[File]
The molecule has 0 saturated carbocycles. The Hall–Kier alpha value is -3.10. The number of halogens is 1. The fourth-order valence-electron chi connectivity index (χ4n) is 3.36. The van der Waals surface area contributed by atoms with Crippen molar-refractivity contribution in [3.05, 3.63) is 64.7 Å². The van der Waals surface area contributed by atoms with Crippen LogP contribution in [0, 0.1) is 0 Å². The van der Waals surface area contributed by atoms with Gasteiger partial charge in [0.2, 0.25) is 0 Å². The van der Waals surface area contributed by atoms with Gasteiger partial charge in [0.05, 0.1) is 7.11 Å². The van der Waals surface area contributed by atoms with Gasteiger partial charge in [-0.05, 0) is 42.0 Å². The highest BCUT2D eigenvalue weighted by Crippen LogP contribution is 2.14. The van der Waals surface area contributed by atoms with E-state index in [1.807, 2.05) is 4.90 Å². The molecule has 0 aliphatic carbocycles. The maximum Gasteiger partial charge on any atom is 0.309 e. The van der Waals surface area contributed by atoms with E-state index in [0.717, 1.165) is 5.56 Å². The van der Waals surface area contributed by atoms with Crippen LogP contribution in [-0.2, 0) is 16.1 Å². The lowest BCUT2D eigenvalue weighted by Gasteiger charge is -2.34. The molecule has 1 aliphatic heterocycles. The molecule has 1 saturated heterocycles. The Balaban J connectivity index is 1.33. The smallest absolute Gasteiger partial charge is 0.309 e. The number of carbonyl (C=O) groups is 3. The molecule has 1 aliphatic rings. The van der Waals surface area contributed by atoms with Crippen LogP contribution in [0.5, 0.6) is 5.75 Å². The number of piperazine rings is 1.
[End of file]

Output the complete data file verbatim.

The molecule has 0 saturated carbocycles. The Hall–Kier alpha value is -3.10. The number of halogens is 1. The fourth-order valence-electron chi connectivity index (χ4n) is 3.36. The van der Waals surface area contributed by atoms with Crippen molar-refractivity contribution in [3.05, 3.63) is 64.7 Å². The van der Waals surface area contributed by atoms with Crippen LogP contribution in [0, 0.1) is 0 Å². The van der Waals surface area contributed by atoms with Gasteiger partial charge in [0.2, 0.25) is 0 Å². The van der Waals surface area contributed by atoms with Gasteiger partial charge in [0.05, 0.1) is 7.11 Å². The van der Waals surface area contributed by atoms with Gasteiger partial charge in [-0.05, 0) is 42.0 Å². The highest BCUT2D eigenvalue weighted by Crippen LogP contribution is 2.14. The van der Waals surface area contributed by atoms with E-state index in [1.807, 2.05) is 4.90 Å². The molecule has 0 aliphatic carbocycles. The maximum Gasteiger partial charge on any atom is 0.309 e. The van der Waals surface area contributed by atoms with E-state index in [0.717, 1.165) is 5.56 Å². The van der Waals surface area contributed by atoms with Crippen LogP contribution in [-0.2, 0) is 16.1 Å². The lowest BCUT2D eigenvalue weighted by Gasteiger charge is -2.34. The molecule has 1 aliphatic heterocycles. The molecule has 1 saturated heterocycles. The Balaban J connectivity index is 1.33. The smallest absolute Gasteiger partial charge is 0.309 e. The number of carbonyl (C=O) groups is 3. The molecule has 1 aliphatic rings. The van der Waals surface area contributed by atoms with Crippen LogP contribution in [0.5, 0.6) is 5.75 Å². The number of piperazine rings is 1.